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Will wind turbine area be kept clean?  

Credit:  By IMPERIAL VALLEY PRESS STAFF, www.ivpressonline.com 29 April 2012 ~~

The Ocotillo Express LLC Wind Energy Project makes me think of the wind turbines near the Golden Acorn Casino and how a lot of the used parts from those turbines are laying on the ground at the base of the turbines. I am hoping that the Board of Supervisors or county Planning Commission will put some type of wording in with the developers so that the area around the wind turbines must be kept clean of old parts to keep our Valley and desert area pleasing to the eye. What if the project goes broke? Who will maintain the area so it does not look like a junk yard and spoil the desert scenery? – Sore eyes, El Centro

The implementation agreement between the developers and the county explicitly states that no biodegradable or non-biodegradable waste shall remain at the site during and after its construction, said Deputy County Executive Officer for Natural Resources Andy Horne.

There is also an enforcement provision that allows the county to conduct inspections if the developers fail to comply, Horne said.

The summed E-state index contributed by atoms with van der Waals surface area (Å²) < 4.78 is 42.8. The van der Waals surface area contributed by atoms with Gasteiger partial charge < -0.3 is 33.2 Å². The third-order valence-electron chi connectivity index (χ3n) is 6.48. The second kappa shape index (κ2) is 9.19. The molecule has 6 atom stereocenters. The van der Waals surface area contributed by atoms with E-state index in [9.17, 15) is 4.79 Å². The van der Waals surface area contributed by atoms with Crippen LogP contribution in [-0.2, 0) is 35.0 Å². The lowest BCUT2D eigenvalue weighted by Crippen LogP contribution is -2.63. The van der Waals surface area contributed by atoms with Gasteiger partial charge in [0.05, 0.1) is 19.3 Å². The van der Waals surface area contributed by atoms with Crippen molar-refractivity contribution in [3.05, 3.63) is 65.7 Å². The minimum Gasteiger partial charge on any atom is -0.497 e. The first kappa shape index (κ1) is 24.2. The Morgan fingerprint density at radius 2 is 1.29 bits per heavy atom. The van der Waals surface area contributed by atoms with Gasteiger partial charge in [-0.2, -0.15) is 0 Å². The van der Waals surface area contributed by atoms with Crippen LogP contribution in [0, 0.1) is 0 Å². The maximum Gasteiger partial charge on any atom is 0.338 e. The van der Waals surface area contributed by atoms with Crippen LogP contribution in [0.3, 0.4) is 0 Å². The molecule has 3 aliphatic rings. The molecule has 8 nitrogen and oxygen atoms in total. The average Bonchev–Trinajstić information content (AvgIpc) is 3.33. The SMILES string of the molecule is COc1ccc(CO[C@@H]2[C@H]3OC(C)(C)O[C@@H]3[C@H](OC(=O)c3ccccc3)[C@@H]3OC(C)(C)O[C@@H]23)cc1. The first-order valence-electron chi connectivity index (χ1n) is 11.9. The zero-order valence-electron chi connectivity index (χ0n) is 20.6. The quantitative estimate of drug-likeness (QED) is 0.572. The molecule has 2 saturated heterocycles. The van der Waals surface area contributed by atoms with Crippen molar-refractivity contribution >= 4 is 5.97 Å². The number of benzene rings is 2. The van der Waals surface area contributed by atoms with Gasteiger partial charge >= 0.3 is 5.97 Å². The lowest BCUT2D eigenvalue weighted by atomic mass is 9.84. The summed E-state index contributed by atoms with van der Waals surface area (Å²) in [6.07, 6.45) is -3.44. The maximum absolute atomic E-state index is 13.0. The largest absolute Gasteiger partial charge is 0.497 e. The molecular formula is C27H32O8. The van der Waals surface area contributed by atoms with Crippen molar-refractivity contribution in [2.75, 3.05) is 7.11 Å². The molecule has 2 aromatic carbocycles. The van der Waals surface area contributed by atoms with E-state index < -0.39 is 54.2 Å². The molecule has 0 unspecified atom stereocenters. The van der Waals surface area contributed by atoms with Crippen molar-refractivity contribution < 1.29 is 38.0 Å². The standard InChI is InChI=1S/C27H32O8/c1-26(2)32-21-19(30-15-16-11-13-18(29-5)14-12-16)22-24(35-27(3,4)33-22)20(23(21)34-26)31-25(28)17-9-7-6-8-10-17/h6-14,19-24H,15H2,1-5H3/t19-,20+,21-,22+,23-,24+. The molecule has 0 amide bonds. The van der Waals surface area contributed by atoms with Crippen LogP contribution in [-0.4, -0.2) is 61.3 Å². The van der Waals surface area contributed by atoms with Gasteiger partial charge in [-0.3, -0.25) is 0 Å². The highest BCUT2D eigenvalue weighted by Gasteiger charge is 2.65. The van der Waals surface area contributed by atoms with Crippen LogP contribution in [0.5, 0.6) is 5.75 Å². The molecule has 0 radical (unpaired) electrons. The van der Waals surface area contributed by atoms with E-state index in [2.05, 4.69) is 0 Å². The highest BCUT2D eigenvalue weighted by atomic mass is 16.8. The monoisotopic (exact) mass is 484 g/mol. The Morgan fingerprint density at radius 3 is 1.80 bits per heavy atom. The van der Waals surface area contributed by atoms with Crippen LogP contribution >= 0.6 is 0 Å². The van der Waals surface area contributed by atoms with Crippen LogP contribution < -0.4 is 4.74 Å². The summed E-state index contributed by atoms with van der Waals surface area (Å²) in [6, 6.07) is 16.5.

However, the Bureau of Land Management, on whose land the Ocotillo Express Wind LLC Energy Project lies, also has a separate agreement with the developer, Pattern Energy. While Horne said he did not know the extent of the conditions stipulated within the BLM and Pattern agreement, BLM does have the right to impose conditions that may differ from those stipulated by the county’s agreement.

Phone calls to the BLM’s California Desert District office for comment went unreturned.

Rumor has it that the discarded pieces visible along the Kumeyaay Wind Farm are akin to crime scene evidence, as there reportedly is a lawsuit involving the turbine manufacturer and the project owner, Horne said.

Source:  By IMPERIAL VALLEY PRESS STAFF, www.ivpressonline.com 29 April 2012

This article is the work of the source indicated. Any opinions expressed in it are not necessarily those of National Wind Watch.

The copyright of this article resides with the author or publisher indicated. As part of its noncommercial effort to present the environmental, social, scientific, and economic issues of large-scale wind power development to a global audience seeking such information, National Wind Watch endeavors to observe “fair use” as provided for in section 107 of U.S. Copyright Law and similar “fair dealing” provisions of the copyright laws of other nations. Send requests to excerpt, general inquiries, and comments via e-mail.

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